"This is the film that I watch when I am in a decidedly Parisian mood. The lightning fast dialogue, the eloquent gestures and the few glimpses of the city conjure up that wonderful Parisian essence. The outdoor scenes are pre-wintry gray whereas the indoor scenes are softly luminous. These descriptions can also be attributed to the distinguished, older Monsieur Arnaud (a delightfully cynical but witty Michel Serrault) and the beautiful young Nelly (Emmanuelle Beart's loveliness saves her from mediocre acting abilities).Nelly is a woman in her twenties struggling to make ends meet after being laid off from her publishing job. The fact that her husband (Charles Berling of Ridicule) is also out of work and completely demotivated allows her to entertain an offer that she would not normally accept - a substantial loan from a virtual stranger, Monsieur Arnaud. She meets Monsieur Arnaud through her elegant, older friend, Jacqueline who confides that she once had an affair with this judge turned successful businessman. Jacqueline was attracted by his ability to really listen to a woman and offer true friendship. Nelly ends up accepting Pierre Arnaud's offer to type up his memoirs, and the two develop a unique relationship as they match wits in editing his manuscript. He's alternately gruff yet admiring while she's coyly feigning nonchalance. An undeniable chemistry exists but is never physically expressed.Monsieur Arnaud's publisher, the young, dark, somewhat smarmy Vincent is immediately attracted to Nelly. She's reluctantly drawn to him after spending an enjoyable evening with Monsieur Arnaud in one of Paris' most exclusive restaurants. Why she gets treated to this extravagant evening is a fun story in and of itself. After a dinner of remarkable fare, exceptional dessert wine (Chateau d'Yquem, 1961!) and flirtatious conversation, the desire to end the evening in intimacy results in Nelly seeking out Vincent. While Pierre Arnaud provides her with stimulating and heartfelt companionship, Vincent merely provides her with a physical outlet. Although Vincent wants more from Nelly, in her eyes, he cannot take Pierre's place.The subplots also support the major theme of love and age. A sweetly sad movie that will satisfy those in the mood for good (French) dialogue and a twist on the May-December relationship."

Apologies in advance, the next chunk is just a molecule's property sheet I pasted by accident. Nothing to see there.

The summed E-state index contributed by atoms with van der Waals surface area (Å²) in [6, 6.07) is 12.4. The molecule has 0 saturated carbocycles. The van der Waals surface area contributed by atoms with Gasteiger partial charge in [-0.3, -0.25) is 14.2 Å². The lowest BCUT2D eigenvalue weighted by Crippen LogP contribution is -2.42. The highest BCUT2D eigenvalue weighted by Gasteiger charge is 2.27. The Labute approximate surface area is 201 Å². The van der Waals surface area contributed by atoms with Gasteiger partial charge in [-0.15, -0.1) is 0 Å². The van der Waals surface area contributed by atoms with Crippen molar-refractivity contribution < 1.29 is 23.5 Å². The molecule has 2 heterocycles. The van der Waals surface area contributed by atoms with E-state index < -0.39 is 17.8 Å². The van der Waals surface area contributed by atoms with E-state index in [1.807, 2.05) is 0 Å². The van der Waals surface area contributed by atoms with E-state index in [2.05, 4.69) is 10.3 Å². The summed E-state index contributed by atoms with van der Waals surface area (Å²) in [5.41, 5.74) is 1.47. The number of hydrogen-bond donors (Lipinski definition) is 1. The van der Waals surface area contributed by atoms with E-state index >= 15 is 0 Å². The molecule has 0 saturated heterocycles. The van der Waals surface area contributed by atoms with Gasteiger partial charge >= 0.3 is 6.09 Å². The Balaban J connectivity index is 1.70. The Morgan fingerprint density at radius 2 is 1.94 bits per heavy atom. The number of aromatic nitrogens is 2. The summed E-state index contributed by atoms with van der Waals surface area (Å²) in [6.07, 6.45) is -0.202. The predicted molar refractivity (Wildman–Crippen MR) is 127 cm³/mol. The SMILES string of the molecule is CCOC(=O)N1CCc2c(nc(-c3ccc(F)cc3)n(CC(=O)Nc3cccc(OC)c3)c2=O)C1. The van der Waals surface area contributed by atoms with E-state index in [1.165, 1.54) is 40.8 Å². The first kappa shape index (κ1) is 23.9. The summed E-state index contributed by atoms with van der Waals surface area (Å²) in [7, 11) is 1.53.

Subtitles Cut off on Widescreen TV?
B. Hassel | Jacksonville, FL United States | 05/24/2004
(3 out of 5 stars)
"Can anyone confirm that the 2nd line of subtitles are cut off the bottom of the screen when played on a widescreen tv? I began watching the film on my Sony 46" Widescreen and anytime a 2nd line of subtitles appeared on the screen I could only see the top of the words barely. I tried on another DVD player and it was the same. I tried all settings, (Full, Zoom, Wide-zoom, Normal) and all 4 cut the subtitles off. I ended up watching it on my 4X3 Sony 36" TV and I could read the subtitles. Anyway, good movie, just wish I could watch it on my Widescreen.
Edit. This is due to overscan on many TVs. You should be able to see the subtitles correctly on displays without overscan, or 4x3 televisions."
This film is more than a film
M. Law | Phnom Penh, Cambodia | 03/02/2000
(5 out of 5 stars)
"Sautet's talent is fully displayed in Nelly et M. Arnaud. He revealed the subtly and complexity of human relationships so clearly that any human beings will agree with. This film is about dissecting reality beautifully on the silver screen. The ending was astutely thought out that one has to admit that only the French can do it."
Julian S. Brown | Arlington, VA United States | 04/17/2000
(5 out of 5 stars)
"Claude Sautet delivers interesting characters in all his movies and this work is his best. Beart is stunning as a lonely women who leaves her coach-potato husband and then finds work and friendship w/ Mr. Arnoux, a retired judge. She helps him write his memoirs and puts "wind in his sails." Any love felt between Nelly and Mr. Arnaux sneaks up on you and leads to a bittersweet conclusion. This movie gets better each time you watch it."